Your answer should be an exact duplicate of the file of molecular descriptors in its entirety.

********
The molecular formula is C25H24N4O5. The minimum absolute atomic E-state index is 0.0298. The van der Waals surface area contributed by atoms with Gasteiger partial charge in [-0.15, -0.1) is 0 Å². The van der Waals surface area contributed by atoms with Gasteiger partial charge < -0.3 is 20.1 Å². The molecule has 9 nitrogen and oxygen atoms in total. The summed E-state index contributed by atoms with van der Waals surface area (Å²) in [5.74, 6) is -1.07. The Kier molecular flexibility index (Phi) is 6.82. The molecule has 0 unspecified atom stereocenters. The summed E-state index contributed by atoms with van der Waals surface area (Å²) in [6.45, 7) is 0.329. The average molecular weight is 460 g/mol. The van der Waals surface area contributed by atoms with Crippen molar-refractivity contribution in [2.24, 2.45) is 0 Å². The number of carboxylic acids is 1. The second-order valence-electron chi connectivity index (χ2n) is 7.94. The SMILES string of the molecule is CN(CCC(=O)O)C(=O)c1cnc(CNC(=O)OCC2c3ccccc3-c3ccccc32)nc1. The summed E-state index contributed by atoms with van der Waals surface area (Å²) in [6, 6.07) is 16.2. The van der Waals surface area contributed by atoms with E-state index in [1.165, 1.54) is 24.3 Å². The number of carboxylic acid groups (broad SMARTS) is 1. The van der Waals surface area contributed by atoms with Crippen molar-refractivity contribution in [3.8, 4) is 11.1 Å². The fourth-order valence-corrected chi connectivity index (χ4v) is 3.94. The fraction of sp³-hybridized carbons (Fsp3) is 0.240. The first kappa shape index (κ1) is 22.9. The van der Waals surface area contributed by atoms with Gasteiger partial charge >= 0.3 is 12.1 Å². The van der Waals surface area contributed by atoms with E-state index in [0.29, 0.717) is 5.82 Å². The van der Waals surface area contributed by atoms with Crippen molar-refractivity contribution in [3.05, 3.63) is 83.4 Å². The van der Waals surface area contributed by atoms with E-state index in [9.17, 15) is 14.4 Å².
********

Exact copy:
The molecular formula is C25H24N4O5. The minimum absolute atomic E-state index is 0.0298. The van der Waals surface area contributed by atoms with Gasteiger partial charge in [-0.15, -0.1) is 0 Å². The van der Waals surface area contributed by atoms with Gasteiger partial charge < -0.3 is 20.1 Å². The molecule has 9 nitrogen and oxygen atoms in total. The summed E-state index contributed by atoms with van der Waals surface area (Å²) in [5.74, 6) is -1.07. The Kier molecular flexibility index (Phi) is 6.82. The molecule has 0 unspecified atom stereocenters. The summed E-state index contributed by atoms with van der Waals surface area (Å²) in [6.45, 7) is 0.329. The average molecular weight is 460 g/mol. The van der Waals surface area contributed by atoms with Crippen molar-refractivity contribution in [2.24, 2.45) is 0 Å². The number of carboxylic acids is 1. The second-order valence-electron chi connectivity index (χ2n) is 7.94. The SMILES string of the molecule is CN(CCC(=O)O)C(=O)c1cnc(CNC(=O)OCC2c3ccccc3-c3ccccc32)nc1. The summed E-state index contributed by atoms with van der Waals surface area (Å²) in [6, 6.07) is 16.2. The van der Waals surface area contributed by atoms with E-state index in [1.165, 1.54) is 24.3 Å². The number of carboxylic acid groups (broad SMARTS) is 1. The van der Waals surface area contributed by atoms with Crippen molar-refractivity contribution in [3.8, 4) is 11.1 Å². The fourth-order valence-corrected chi connectivity index (χ4v) is 3.94. The fraction of sp³-hybridized carbons (Fsp3) is 0.240. The first kappa shape index (κ1) is 22.9. The van der Waals surface area contributed by atoms with Gasteiger partial charge >= 0.3 is 12.1 Å². The van der Waals surface area contributed by atoms with E-state index in [0.29, 0.717) is 5.82 Å². The van der Waals surface area contributed by atoms with Crippen molar-refractivity contribution in [3.05, 3.63) is 83.4 Å². The van der Waals surface area contributed by atoms with E-state index in [9.17, 15) is 14.4 Å².